There are two main types of straddles in poker. The first is the live straddle. A live straddle is when the UTG player posts a bet, before he receives cards, of around twice the big blind. This will enable UTG+1 to be the first to act and him to be last to act preflop. For instance:
The second type of straddle is the Mississippi straddle. This is the same as a live straddle except the button has the option to straddle. For instance:
They both have their merits but the Mississippi straddle is obviously far more powerful. You maximize your positional advantage preflop while bumping up the stakes while you have the button. Often, especially in pot-limit Omaha and higher stakes cash, you'll find games with a mandatory Mississippi straddle.
I know, everyone says they would never drink while playing poker for relatively significant amounts of money. But it always ends up happening. There's nothing wrong with having one beer at the end of a live session but moderate yourself accordingly. Determine what you're trying to accomplish with your poker. If it's primarily for recreational purposes, know what your monetary limit is and feel free to drink. But if you're looking to make money off poker and grind seriously, you should avoid all alcohol and drugs like the plague. This is even more important in Vegas.
Increased Operating Costs
The rake is quite fair in most casinos but if a cash table you're at becomes short-handed, usually 6 or less players, you can request a lower rake. This is important as dealers will "forget" and some poker rooms won't even do it unless asked.
Tipping. It's customary, when you win a pot, to tip the dealer $1. This adds up over the long run. You'll also inevitably be buying food/non-alcoholic drinks/alcohol. Don't be cheap. Tip the waitress.
Traveling Costs. If you live right across the street there's nothing to worry about. But if you don't you should factor in not only how much it costs you in gas/transit to get to the casino, you should factor in how much time it's taking up. Every hour you're wasting traveling to and from a casino is money you aren't making online.
Very important. You never know what crazy rules this particular casino has come up with. Ask before you play. They'll usually have signs posted in the room explaining things. Also, if you ever have a problem with a ruling a dealer made about a hand, call the pit immediately. Dealers make mistakes all the time and the only way things can be fixed fairly is if you call the pit.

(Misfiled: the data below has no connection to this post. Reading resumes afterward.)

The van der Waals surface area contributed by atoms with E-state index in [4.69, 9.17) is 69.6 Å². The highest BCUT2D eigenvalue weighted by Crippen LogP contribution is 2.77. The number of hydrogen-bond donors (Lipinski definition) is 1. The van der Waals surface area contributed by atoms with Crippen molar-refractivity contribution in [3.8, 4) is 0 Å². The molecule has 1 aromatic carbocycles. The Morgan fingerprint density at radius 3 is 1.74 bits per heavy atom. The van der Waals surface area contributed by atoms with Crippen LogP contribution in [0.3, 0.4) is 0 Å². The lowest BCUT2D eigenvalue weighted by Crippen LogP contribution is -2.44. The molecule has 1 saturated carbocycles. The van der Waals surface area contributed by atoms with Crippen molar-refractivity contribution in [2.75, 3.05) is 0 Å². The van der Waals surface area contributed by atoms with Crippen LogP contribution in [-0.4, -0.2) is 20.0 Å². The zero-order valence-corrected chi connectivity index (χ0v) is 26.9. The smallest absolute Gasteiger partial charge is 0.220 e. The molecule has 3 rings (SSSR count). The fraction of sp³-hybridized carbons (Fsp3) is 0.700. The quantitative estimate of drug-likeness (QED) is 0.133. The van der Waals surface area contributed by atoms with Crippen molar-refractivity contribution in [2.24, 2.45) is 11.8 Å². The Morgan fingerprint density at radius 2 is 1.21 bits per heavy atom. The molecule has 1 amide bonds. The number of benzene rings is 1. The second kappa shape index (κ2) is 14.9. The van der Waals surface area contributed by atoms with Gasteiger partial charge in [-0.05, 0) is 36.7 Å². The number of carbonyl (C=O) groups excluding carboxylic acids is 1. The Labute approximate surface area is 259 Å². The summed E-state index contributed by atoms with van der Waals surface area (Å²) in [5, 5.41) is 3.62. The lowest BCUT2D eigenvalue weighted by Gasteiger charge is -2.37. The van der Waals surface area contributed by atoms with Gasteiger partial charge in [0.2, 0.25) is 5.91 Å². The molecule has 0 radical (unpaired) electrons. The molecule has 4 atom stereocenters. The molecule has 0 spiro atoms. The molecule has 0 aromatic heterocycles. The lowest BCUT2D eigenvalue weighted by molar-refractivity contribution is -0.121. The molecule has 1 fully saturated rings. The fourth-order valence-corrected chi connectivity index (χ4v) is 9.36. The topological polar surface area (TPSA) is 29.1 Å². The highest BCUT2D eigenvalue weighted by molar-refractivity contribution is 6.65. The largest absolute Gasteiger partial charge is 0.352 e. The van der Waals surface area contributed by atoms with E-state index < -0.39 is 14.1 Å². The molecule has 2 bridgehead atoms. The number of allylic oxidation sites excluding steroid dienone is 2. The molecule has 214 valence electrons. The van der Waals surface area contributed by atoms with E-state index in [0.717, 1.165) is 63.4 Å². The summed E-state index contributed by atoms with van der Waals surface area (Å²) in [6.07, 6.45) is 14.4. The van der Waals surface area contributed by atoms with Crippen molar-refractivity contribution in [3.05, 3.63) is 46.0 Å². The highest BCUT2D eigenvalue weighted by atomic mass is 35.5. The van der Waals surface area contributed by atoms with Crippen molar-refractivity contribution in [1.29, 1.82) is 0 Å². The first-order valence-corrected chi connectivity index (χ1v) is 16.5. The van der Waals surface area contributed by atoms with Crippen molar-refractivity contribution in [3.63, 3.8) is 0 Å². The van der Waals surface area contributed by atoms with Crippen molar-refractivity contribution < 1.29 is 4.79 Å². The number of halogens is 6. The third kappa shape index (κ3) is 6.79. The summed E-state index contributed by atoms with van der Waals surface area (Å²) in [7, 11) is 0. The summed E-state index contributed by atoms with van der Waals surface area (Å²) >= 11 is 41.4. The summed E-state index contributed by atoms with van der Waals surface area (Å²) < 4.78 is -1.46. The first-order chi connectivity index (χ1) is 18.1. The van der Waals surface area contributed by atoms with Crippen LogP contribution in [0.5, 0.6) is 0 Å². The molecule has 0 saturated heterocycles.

Most casinos will also have bad beat jackpots. When a bad beat occurs, usually AAATT or better in both hands, there will be a huge payout. ~50% to the person that lost, 25% to the person that won, and 25% split among everyone else at the table (table share)*. Also, many casinos will have progressive high hand jackpots. Hit quads or better and you'll get a payout. Those are only the most common ones. Be sure to ask or read what the situation is in each casino because they usually have esoteric rules for how you can claim said jackpots. You don't want to mess up a bad beat on a technicality.
This is a controversial topic. Angling is when you use conversation, physical actions, etc. to influence your opponents behaviour and/or decision making and, by doing so, gain information about their hand, ranges, thought process, etc.
It isn't allowed in casinos. But the rule is never enforced unless someone really makes a big stink about it. Lots of players, especially live players, consider it to be a vital part of playing poker. You'd be better off not doing this until you get more comfortable playing live poker.
Always be polite and friendly.
Nobody wants to hear about how someones a donkey. Or how they played bad. Or how they should have played. This not only makes other players dislike you, it makes them take joy when you lose. Thus, they'll obviously try to focus on taking your money. What you want to do is be the guy at the table everyone enjoys playing with. This is absolutely crucial. Players will avoid you because they like you. They fold hands they wouldn't against other players. They'll fold preflop because they are in enjoyable conversation with you. They'll give your raises a lot of respect. And so on. It will literally make you money to be polite and friendly.
The biggest difference you'll notice right away is that live poker is much slower than online poker. The first time I played live, after playing a few years online, I was bored out of my mind because the pace was so slow. Fortunately, you'll adjust to it quickly!